Hello!  And welcome to day 10!  I've just wasted an hour trying to get a cha cha cha version of a Nutcracker Suite song to play without skipping, and nothing I did worked.  So I'm a little frustrated tonight.  It's very rare that I come across a record that I can't play without skipping, I've got quite a few tricks up my sleeve, but this one just wouldn't cooperate.  So that's one track you aren't going to be hearing tonight, sorry.  Let's take a look at what I do have to share tonight.  I think all the tracks this evening are pulled from stuff I recorded for the un-heard Christmas in July 2016.  Here goes.

1. Silver Bells From The Paramount Picture "The Lemon Drop Kid" by Kitty Kallen & Richard Hayes from the LP Kitty Kallen Sings (Mercury Wing SRW 16241, Electronic Stereo, 1963).  I was so excited when I picked up this record and saw this track on there.  I ran home and ripped it pretty quick.  I think they recorded this for a single back in 1950, but I've never seen it.

2. Parade Of The Wooden Soldiers by Ken Griffin, not from his Christmas album but from The Sparkling Touch!-Bright And Merry Organ Favorites (Columbia CL 1709, Mono, 1961).  It could be on his Christmas album, but I didn't look to see.

3. The Things We Did Last Summer by Eydie Gorme-Arranged And Produced By Don Costa, one of a few tracks I'll be sharing from her LP Love Is A Season (ABC-Paramount ABC-273, 1959).  Not sure how it happened, but side one of my LP is in stereo while side two is in mono.  Luckily this track was on side 1 so it's presented here in stereo.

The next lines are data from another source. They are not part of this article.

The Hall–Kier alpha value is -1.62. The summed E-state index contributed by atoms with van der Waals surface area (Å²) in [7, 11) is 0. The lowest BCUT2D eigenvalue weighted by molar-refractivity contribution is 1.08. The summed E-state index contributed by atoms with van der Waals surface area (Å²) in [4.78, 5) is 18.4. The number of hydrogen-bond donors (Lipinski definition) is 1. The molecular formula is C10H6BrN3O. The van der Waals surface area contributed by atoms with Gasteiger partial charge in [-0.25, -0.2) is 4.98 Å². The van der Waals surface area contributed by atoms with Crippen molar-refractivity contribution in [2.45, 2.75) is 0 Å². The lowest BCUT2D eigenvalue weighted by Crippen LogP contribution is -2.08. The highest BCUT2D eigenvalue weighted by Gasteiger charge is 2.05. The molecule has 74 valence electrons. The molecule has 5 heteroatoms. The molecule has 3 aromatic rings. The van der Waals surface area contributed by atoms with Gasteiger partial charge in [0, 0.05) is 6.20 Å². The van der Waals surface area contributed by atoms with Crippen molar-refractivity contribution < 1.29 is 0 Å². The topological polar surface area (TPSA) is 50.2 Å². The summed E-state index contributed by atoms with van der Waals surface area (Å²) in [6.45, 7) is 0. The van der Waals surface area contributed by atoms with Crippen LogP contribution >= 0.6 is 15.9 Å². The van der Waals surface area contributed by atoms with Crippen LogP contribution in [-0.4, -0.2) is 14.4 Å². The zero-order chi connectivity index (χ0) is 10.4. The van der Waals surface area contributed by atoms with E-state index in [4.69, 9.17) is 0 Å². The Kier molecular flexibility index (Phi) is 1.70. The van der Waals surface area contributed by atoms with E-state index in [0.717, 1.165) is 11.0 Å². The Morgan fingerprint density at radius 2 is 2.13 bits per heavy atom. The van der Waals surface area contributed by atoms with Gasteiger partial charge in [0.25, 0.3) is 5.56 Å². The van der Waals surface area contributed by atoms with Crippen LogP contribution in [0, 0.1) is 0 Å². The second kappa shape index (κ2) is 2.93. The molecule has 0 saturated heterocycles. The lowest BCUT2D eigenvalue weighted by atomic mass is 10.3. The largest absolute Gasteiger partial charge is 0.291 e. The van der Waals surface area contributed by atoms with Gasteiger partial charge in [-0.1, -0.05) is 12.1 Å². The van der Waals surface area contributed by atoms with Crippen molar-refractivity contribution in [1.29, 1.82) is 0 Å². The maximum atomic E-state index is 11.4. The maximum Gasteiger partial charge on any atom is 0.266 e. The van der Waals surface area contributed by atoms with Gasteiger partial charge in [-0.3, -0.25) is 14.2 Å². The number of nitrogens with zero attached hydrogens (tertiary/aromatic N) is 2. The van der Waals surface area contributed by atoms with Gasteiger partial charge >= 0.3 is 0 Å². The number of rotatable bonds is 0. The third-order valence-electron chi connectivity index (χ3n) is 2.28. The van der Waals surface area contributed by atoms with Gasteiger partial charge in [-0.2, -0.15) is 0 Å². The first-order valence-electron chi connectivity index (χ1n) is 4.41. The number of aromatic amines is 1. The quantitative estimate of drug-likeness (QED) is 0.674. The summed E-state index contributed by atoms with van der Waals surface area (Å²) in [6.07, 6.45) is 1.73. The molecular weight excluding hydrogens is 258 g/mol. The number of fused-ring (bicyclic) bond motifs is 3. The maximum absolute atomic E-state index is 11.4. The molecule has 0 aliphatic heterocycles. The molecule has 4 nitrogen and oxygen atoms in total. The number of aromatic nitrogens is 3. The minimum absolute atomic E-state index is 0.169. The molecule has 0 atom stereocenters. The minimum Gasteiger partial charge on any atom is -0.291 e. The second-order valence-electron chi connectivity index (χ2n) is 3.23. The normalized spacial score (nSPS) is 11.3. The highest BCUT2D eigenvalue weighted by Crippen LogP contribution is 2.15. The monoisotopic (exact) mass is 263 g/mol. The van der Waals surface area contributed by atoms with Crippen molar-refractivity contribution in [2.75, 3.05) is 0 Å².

4. Snowball by The Four Populaires from the LP The Four Populaires At Greenbrier (Squire LP 553 A-B "At The Greenbrier, White Sulpher Springs, W. Va.", Mono).  Another LP by some local group that wanted to sell a souvenir at gigs.  Sometimes good, sometimes bad, you just never know what you're going to get.  Not sure that this one has anything to do with Christmas, but the title is good.

5. Green Sleeves by Kurt Jensen & His Orchestra from the album Complete Dance Party (Hallmark Blue Label Series HLP 305, Stereo).  And another one from somebody few people ever heard.

6. O Holy Night by Helen Harbourt Zingg, Soprano; Male Chorus; Julius C. Zingg. F.A.G.O., Organist And Director, from their album Union Choir Sings (Mirrorsonic CM 7135, Mono).  And then there's the records that are pressed up by groups who just want a record of their singing.  Lots of these, too.

7. Greensleeves by Buck Owens' Buckaroos-Fiddle Solo By Don Rich from a Buck-less LP called Anywhere, U.S.A. (Capitol ST 194, Stereo, 1969).  Did I really just put a second version of Greensleeves in the share tonight?  Sigh...

8. Snowfall by Hugo Winterhalter from his great unknown LP A Season For My Beloved (ABC-Paramount ABCS-447, Stereo, 1963).  I guess Mr. Winterhalter got tired of being the house everything at RCA after a while and went to record this LP for ABC.  Not sure how that worked out for him, it's not something you see very often.

And that's it.  Eight more tracks, we're headed in the right direction.  See you tomorrow!


Sunday, July 09, 2017

Christmas In July 2017 Day 9

It is the ninth, right?  I'm losing track of time.  So much Christmas music, so little time.  Let's go...

1. Baby It's Cold Outside, one of my favorite versions ever, by Ted Heath And His Music & Edmundo Ros And His Orchestra from their second LP together, Heath Vs. Ros Round 2 (London Phase 4 SP 44089, Stereo, 1967).  Seriously, give this a listen right now.  And if you love it, so out and buy the rest of the songs from their two albums together.